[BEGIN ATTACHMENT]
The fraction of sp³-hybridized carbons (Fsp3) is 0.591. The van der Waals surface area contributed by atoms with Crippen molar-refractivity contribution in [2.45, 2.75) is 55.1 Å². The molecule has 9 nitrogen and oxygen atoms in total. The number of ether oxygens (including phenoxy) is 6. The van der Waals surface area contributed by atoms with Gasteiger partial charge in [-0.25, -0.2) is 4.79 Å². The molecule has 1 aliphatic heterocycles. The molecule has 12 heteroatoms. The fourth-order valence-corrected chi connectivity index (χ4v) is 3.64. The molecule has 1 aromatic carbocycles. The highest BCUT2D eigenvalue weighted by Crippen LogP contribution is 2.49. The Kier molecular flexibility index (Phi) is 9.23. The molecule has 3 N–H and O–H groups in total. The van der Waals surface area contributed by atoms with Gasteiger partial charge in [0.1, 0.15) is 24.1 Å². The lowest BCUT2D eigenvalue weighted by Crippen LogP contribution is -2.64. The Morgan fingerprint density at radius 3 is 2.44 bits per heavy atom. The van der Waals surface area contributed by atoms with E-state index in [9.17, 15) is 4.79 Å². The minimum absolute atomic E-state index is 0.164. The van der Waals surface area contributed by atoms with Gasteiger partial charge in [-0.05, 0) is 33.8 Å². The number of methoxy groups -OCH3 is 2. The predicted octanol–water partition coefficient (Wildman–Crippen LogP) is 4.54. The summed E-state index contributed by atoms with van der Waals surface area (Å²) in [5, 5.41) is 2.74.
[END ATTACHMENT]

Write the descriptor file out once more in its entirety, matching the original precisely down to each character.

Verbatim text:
The fraction of sp³-hybridized carbons (Fsp3) is 0.591. The van der Waals surface area contributed by atoms with Crippen molar-refractivity contribution in [2.45, 2.75) is 55.1 Å². The molecule has 9 nitrogen and oxygen atoms in total. The number of ether oxygens (including phenoxy) is 6. The van der Waals surface area contributed by atoms with Gasteiger partial charge in [-0.25, -0.2) is 4.79 Å². The molecule has 1 aliphatic heterocycles. The molecule has 12 heteroatoms. The fourth-order valence-corrected chi connectivity index (χ4v) is 3.64. The molecule has 1 aromatic carbocycles. The highest BCUT2D eigenvalue weighted by Crippen LogP contribution is 2.49. The Kier molecular flexibility index (Phi) is 9.23. The molecule has 3 N–H and O–H groups in total. The van der Waals surface area contributed by atoms with Gasteiger partial charge in [0.1, 0.15) is 24.1 Å². The lowest BCUT2D eigenvalue weighted by Crippen LogP contribution is -2.64. The Morgan fingerprint density at radius 3 is 2.44 bits per heavy atom. The van der Waals surface area contributed by atoms with E-state index in [9.17, 15) is 4.79 Å². The minimum absolute atomic E-state index is 0.164. The van der Waals surface area contributed by atoms with Gasteiger partial charge in [-0.05, 0) is 33.8 Å². The number of methoxy groups -OCH3 is 2. The predicted octanol–water partition coefficient (Wildman–Crippen LogP) is 4.54. The summed E-state index contributed by atoms with van der Waals surface area (Å²) in [5, 5.41) is 2.74.